Obituary: Marjorie Paust
December 20, 2018
Marjorie was born on May 6, 1947, in Hartford, Connecticut, to Edward and Eva Tangarone Fischer. She was the youngest of three children and was raised in a family particularly proud of its Italian heritage, since her maternal grandparents were immigrants to the United States. Her family’s history during the Great Depression necessitated a very frugal lifestyle. She learned early in her life that, in spite of limited resources, hard work would eventually win the day. Despite meagre financial resources, she graduated from both Hartford College for Women and Tufts University.
Following her marriage to Brian Paust in 1970, both received teacher credentials from Seattle Pacific University. To the surprise of family members, they traveled from the civilized “lower 48” to the far north of Alaska. She first taught elementary classes at Nome, then moved on to Kivalina and White Mountain to participated in the development of expanded programs in village schools. Continuing as a elementary teacher, she also assisted in the administration of the village schools taking responsibility for the inner workings of these schools - everything from student testing to writing funding proposals. She was a highly motivated teacher, standing up for the rights and the futures of her students. She was able to persevere, to start with very little and do magical things. Brian and Marjorie’s first teaching home was originally a rabbit hutch that they converted into a cozy, albeit, tiny home.
Marjorie’s first child, Nathaniel, was born in 1975 on Christmas Day during a fierce Arctic storm at Kotzebue. Marjorie and Brian both loved telling stories of their time in Northwest Alaska, with more and more details remembered with each telling. Marjorie, Brian, and Nathaniel moved to Petersburg in 1979 and welcomed a second child, Rebecca, later that year.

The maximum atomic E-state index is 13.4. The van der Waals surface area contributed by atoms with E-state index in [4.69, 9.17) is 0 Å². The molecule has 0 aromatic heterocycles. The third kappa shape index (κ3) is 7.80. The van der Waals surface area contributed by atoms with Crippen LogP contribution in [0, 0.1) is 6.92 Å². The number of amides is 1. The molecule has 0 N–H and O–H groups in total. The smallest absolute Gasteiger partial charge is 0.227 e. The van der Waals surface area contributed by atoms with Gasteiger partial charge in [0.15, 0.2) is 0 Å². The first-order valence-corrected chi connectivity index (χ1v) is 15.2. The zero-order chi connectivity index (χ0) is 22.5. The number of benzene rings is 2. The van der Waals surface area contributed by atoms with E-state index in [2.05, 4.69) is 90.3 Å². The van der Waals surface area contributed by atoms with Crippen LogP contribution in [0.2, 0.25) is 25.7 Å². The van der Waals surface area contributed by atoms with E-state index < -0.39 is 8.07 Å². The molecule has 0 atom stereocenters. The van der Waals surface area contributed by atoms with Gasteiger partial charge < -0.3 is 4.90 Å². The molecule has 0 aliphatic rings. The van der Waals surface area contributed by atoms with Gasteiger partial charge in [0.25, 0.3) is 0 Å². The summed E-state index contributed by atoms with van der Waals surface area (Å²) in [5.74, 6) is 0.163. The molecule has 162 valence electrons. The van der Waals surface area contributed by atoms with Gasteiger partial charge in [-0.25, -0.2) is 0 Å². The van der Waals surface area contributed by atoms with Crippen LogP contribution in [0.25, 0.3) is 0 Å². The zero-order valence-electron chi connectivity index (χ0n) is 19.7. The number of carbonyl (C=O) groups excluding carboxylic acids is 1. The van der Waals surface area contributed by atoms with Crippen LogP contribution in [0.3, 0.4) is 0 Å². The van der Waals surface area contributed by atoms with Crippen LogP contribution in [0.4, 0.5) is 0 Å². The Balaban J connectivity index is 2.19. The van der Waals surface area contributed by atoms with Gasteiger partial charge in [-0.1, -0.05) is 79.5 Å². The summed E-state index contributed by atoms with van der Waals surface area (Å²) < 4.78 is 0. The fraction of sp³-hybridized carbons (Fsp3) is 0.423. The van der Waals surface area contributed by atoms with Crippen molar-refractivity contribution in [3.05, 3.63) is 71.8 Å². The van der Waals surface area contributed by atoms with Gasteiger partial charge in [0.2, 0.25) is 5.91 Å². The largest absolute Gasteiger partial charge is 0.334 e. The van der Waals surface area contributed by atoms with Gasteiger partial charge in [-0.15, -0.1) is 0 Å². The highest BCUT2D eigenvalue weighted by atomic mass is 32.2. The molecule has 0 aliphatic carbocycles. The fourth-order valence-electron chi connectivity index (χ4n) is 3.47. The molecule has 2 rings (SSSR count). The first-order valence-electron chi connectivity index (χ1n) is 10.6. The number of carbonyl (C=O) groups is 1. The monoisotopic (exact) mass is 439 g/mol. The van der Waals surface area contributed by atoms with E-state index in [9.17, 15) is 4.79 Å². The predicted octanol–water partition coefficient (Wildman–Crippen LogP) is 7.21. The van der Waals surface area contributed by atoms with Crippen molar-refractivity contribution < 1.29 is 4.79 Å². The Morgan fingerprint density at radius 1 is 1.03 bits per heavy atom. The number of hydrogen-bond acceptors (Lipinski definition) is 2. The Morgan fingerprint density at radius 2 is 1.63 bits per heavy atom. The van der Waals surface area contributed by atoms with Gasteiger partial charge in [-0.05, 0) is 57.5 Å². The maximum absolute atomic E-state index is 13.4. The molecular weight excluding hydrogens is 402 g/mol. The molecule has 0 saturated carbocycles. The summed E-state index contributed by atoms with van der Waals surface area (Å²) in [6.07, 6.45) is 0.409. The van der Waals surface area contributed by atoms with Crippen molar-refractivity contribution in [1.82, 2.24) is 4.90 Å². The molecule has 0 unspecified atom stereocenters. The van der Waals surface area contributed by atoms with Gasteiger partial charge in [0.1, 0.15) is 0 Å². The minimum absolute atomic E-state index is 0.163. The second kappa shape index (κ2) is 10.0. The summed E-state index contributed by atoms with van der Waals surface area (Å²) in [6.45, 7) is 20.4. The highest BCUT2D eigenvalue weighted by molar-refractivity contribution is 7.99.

During her life at Petersburg, Marjorie busied herself as a wife and mother, and engaged with the community as a Master Gardener and as a social worker. As a gardener, dahlias and tomatoes were her favorites. In the mid-1980’s, she received an additional graduate degree from the University of Alaska and became the School Counselor at Petersburg High School. She was proud of her work in this role, assisting students, helping the school achieve academic greatness, and advising students on options after high school. Throughout her career she was an effective proposal writer and succeeded in gaining much needed funds for her school. She was pleased with the work successes and academic achievements of the staff and students at PHS.
After her retirement, Marjorie threw herself into several causes. She was an avid reader and, like many others in the community, became a frequent user of the Petersburg Public Library. Her rate of literary consumption was prodigious and the love of her book club undeniable. In addition, she would spend hours planning and cooking intricate meals for dinner parties. Marjorie was a camp cook as a teenager and became known as an excellent cook during the span of her life. Being part of her beloved Gourmet Club added much value to her life. She was proud to host parties would bring together her many circles of friends across Petersburg. Her preference for fine dark chocolate (72%) should be noted here. Her love of water aerobics and her support group of fellow mermaids was hugely important to her and helped immensely with illnesses in later life. Marjorie did have extensive medical challenges and expressed gratitude to care providers at Petersburg Medical Clinic. Her home community of Petersburg offered support, company, encouragement, and love in a way that was clear and life-giving.
Marjorie loved the Petersburg Presbyterian Church. She served in several leadership roles and was a regular attendee, sitting in the back right pew for forty years. She taught Sunday School classes to young children along with her Bible loving hand puppet Winky Bear and was passionate about spreading God’s love in anyway she could.
Marjorie was preceded in death by her brother, Rev. Dr. Richard Aubin-Fischer, Rhode Island. She is survived by her sister Dorothy Wurts, Hartford, Connecticut; her husband, Brian and two children, Dr. Nathaniel and Rebecca; their two spouses, Kirsten and Jonny; and five grandchildren, Sarah, Anna, Gus, Nora, and Finn, as well as many beloved nieces and nephews. A memorial service was held at the Petersburg Presbyterian Church on October 13, 2018.
Contributions to the Petersburg Public Library are encouraged.